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half, fell down to 63', although upon its first application, it rose a little, perhaps a third of a degree,—which fully shows that cold is somehow produced by evaporation."
REFLECTIONS ON TIME. Of his philosophical habit of viewing all subjects, and of seeking a rational mode of accounting for phenomena, the following thoughts, extracted from a little memorandum book found among his papers, may be taken as an early specimen.
“ Of Time.-Sunday, July 28th, after 10h. eve'g,-1751. Time seems to bear the same relation to infinite duration, as place does to infinite space,- they are neither of them any thing till they are measured, or bounded. There is one property of time, which is apparent, I believe, to every one who considers any thing about it, (I am sure it has been so to me ever since I have been able to measure time,) which is perhaps something difficult to account for ;-that is, that the last year always appears shorter than any other with which the observer can compare it. I believe the reason of it may be something like this ; viz. that the oftener any idea passes the mind the more slight is the trace that is left behind it. In short, the same idea may pass the mind so often, and become so habitual, that the mind shall not reflect upon it at all. For instance, the first time a man, not born there, sees the city of London,—the concourse of people, the magnificence of the buildings, &c.—the traces left in the mind are deep, and perhaps if he should never see London again, yet he would never forget the first impression. But let him take up his abode there for any length of time, and every day he will be less and less affected with these objects :-at length he will pass crowds without noticing them,—of the magnificence of the buildings he will no more be sensible,-nay, he will hear bow-bells ring without knowing it. This, I say, seems to be the case before us :-spring and autumn have nothing new
them to one who seen them fifteen or twenty times over, —and summer's heat, or winter's cold pass equally unobserved. But if to one in the bloom of life the year appear so short, and the seasons all blended one with another,-what must the last year be to one fifty or sixty years old ? Methinks time can then scarcely be measured,-and ages then appear like years to youth. Yet time is still measured out by hours, days, months, and years, -all of the same length as they were before. What then, if they still appear shorter to me,-to me they are shorter. Oh! may I have time to repent."
SEPTEMBER STORM OF 1815.
The months of August and September, were remarkable for storms and violent tempests upon the ocean, from the line to our latitude. On the 230 September, the wind being at N. E. in the morning, between 7 and 8 o'clock, the wind began to blow & storm, which continued with great violence, nearly approaching to a hurricane, till 2 o'clock, when it began to abate. It blew down the tops of many chimneys, blew in many casements, threw down Lombard poplars, Peach trees, Apple and other fruit trees. But this town suffered comparatively little. The storm seemed to be most severe about Providence, where the lower parts of the town were inundated by the rise of the water in the river, 14 or 15 feet higher than the usual tides, vessels were driven far up on the land, houses, barns, stores, were blown down or washed away by the tide, to the immense destruction of goods and property of every kind. The storm extended northwardly beyond the river St. Lawrence, but how far we have not heard ; on the 20th, (three days before this,) a most violent hurricane was felt at Turks Island, which did immense damage, and more than any other we have heard from ; among other losses 'tis said 400,000 hhds. of salt were destroyed.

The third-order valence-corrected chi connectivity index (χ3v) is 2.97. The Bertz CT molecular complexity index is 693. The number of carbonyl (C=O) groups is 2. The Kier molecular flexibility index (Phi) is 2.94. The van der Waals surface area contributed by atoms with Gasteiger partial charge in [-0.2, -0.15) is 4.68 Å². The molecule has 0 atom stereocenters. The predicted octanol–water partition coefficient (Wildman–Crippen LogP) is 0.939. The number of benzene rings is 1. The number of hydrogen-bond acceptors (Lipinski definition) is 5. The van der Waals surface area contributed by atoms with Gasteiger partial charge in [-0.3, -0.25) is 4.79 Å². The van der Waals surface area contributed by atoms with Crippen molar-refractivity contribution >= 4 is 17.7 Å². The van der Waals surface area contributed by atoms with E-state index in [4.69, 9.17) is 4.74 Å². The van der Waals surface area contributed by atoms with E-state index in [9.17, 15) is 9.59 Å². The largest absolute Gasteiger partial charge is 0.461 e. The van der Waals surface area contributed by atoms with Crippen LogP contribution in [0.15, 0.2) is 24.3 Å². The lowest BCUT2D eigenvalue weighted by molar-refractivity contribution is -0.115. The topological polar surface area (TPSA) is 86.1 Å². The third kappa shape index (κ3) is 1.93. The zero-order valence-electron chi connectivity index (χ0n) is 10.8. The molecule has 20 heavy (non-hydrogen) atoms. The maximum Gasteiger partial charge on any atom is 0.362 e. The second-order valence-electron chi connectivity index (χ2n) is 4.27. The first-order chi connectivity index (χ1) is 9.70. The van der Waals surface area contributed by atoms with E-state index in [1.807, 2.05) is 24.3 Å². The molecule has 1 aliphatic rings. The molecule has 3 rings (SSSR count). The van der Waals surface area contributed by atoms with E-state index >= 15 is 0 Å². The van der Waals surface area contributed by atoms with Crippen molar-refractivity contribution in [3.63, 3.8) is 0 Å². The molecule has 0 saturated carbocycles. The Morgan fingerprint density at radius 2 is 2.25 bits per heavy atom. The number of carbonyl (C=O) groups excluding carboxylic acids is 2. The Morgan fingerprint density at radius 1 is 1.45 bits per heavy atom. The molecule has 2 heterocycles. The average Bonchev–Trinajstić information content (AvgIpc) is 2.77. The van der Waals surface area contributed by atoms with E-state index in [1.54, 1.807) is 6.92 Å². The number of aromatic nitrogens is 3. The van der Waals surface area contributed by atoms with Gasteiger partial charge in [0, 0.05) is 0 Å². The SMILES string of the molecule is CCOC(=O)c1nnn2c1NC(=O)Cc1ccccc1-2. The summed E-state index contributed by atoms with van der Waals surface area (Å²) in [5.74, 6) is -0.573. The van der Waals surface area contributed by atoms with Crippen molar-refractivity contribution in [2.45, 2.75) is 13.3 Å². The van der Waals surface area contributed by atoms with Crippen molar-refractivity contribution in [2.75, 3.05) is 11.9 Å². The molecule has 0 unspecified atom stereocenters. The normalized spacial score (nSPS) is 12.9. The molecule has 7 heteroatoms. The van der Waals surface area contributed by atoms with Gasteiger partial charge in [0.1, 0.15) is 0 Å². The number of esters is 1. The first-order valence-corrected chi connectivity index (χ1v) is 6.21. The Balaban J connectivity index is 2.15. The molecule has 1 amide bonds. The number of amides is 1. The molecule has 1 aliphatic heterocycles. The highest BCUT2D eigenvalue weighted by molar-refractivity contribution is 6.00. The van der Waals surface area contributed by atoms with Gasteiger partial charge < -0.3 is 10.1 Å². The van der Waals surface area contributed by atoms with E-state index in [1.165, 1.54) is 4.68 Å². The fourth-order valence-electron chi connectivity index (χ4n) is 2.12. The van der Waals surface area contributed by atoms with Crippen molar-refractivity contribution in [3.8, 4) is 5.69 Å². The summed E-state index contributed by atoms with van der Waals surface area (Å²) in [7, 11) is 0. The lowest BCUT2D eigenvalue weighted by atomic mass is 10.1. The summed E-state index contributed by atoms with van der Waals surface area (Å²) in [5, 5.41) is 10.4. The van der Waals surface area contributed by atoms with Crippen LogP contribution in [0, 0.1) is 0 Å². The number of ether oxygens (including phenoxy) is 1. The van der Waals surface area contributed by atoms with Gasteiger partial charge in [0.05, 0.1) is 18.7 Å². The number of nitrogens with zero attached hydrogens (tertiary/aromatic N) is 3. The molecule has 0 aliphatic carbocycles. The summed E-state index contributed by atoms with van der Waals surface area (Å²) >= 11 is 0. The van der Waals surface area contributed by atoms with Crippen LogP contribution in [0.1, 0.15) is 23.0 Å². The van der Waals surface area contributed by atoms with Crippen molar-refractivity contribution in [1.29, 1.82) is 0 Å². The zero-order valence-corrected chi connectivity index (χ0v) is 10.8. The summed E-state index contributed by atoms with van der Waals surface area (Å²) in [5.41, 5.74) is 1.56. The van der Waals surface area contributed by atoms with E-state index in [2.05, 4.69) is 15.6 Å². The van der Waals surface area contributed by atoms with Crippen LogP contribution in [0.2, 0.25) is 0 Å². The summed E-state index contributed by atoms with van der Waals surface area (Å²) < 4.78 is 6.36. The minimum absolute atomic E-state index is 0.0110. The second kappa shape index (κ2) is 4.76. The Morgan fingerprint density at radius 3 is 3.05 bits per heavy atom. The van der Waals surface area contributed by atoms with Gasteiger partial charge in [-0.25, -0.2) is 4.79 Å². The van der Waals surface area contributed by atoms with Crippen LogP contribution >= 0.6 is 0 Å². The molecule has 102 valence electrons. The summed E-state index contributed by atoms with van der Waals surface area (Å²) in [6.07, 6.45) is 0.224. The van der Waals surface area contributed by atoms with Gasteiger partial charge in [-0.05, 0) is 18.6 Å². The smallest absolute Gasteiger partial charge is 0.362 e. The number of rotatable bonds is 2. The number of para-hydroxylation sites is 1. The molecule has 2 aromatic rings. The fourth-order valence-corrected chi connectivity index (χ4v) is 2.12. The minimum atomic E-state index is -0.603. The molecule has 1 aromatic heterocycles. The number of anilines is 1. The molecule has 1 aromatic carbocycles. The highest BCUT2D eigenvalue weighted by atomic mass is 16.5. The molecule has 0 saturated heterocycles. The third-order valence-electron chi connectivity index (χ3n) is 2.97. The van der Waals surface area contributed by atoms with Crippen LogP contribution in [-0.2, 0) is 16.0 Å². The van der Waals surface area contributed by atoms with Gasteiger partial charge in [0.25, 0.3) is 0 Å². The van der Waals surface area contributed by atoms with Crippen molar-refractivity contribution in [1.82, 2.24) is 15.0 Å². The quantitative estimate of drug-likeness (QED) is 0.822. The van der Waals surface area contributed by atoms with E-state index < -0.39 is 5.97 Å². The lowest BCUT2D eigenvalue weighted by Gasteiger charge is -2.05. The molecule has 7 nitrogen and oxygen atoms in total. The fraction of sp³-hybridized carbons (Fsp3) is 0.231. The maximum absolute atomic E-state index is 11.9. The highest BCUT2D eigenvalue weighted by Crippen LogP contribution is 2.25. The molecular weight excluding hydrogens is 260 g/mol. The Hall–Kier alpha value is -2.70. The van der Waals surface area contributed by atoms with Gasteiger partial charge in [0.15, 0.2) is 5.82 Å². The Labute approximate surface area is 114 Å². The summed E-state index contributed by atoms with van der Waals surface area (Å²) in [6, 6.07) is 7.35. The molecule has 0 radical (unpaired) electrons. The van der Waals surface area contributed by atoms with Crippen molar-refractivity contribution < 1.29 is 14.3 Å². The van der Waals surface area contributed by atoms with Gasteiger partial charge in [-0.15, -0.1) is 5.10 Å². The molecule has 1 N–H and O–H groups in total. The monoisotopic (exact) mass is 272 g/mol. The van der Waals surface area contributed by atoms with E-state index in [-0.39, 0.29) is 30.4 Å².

N. B. The blast was so violent, that it blew the spray of the salt water of the ocean from the sea coast into the country 30 miles or upwards; most probably 90 miles, certainly as far as Worcester, which destroyed the verdure of the leaves upon all the trees—blew all the apples and other fruit to the ground, and injured but did not destroy, the Indian corn-threw down fences and barns, and killed cattle, but happily few men were lost in this vicinity, though southerly ten or twelve persons were killed and drowned in various places. We have no record of any storm equal to this, since the settlement of the country.
DYSENTERY of 1761, AND DR. Holyoke's TREATMENT. In the beginning of September, of this year, a dysentery be
а gan to prevail, though there were a few seized with it in the middle of August, and it had attained to its height in some towns, (particularly in Marblehead, where it carried off great numbers,) before it grew rife with us. In general the stools were not very bloody, and many had not any severe tormina ; in most it came on with a slight chill or rigor, and pains of the limbs, particularly of the thighs and legs, and great prostration of strength ; but few had any great nausea at first. The stools, in most, degenerated from a lax thin consistence, to mucous slime tinged with blood ; in many the ferer was inconsiderable, but the case was commonly worse in proportion to the degree of it. The general method which succeeded most frequently, and which indeed seldom failed, if gone into early, was this; if there was great nausea, I began with an emetic of Ipecac: and Aat: Vitr: Cer: but in some I began the cure with a dose of Ant: Vitr: Cer: per se, unless, (as sometimes I was forced to,) I disguised it by adding Rhubarb. I generally gave it to adults in this dose and manner; I took about 6 or 8 grs. of the Ant: Vitr: Cer: and put 4 or 5 grs. in one paper and the remainder in another, directing the largest part to be given immediately, as soon as I was called, whether at morning, at noon, or bigbo, in a little molasses, or the pulp of a roasted apple, and the remainder of the dose in 3 hours, if the first did not operate in tba: